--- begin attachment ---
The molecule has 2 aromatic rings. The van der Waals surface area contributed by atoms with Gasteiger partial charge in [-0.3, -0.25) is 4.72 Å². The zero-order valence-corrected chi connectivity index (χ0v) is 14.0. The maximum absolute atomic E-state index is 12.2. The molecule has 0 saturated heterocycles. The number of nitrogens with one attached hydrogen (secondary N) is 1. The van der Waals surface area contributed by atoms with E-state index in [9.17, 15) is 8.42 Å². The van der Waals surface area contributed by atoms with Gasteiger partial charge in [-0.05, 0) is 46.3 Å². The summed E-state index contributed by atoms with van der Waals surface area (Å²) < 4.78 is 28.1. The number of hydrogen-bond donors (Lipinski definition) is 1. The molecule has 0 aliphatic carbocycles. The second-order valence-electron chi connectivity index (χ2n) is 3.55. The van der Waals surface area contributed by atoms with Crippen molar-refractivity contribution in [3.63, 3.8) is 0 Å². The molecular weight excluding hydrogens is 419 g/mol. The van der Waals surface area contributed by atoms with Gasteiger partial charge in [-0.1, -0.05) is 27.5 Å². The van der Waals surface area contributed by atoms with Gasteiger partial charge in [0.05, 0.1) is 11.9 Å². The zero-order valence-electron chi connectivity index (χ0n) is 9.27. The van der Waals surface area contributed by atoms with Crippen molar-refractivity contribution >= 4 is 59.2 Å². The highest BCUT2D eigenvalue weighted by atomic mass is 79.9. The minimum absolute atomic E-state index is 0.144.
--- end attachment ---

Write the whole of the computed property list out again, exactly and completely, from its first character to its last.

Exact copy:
The molecule has 2 aromatic rings. The van der Waals surface area contributed by atoms with Gasteiger partial charge in [-0.3, -0.25) is 4.72 Å². The zero-order valence-corrected chi connectivity index (χ0v) is 14.0. The maximum absolute atomic E-state index is 12.2. The molecule has 0 saturated heterocycles. The number of nitrogens with one attached hydrogen (secondary N) is 1. The van der Waals surface area contributed by atoms with E-state index in [9.17, 15) is 8.42 Å². The van der Waals surface area contributed by atoms with Gasteiger partial charge in [-0.05, 0) is 46.3 Å². The summed E-state index contributed by atoms with van der Waals surface area (Å²) < 4.78 is 28.1. The number of hydrogen-bond donors (Lipinski definition) is 1. The molecule has 0 aliphatic carbocycles. The second-order valence-electron chi connectivity index (χ2n) is 3.55. The van der Waals surface area contributed by atoms with Crippen molar-refractivity contribution in [3.63, 3.8) is 0 Å². The molecular weight excluding hydrogens is 419 g/mol. The van der Waals surface area contributed by atoms with Gasteiger partial charge in [-0.1, -0.05) is 27.5 Å². The van der Waals surface area contributed by atoms with Gasteiger partial charge in [0.05, 0.1) is 11.9 Å². The zero-order valence-electron chi connectivity index (χ0n) is 9.27. The van der Waals surface area contributed by atoms with Crippen molar-refractivity contribution >= 4 is 59.2 Å². The highest BCUT2D eigenvalue weighted by atomic mass is 79.9. The minimum absolute atomic E-state index is 0.144.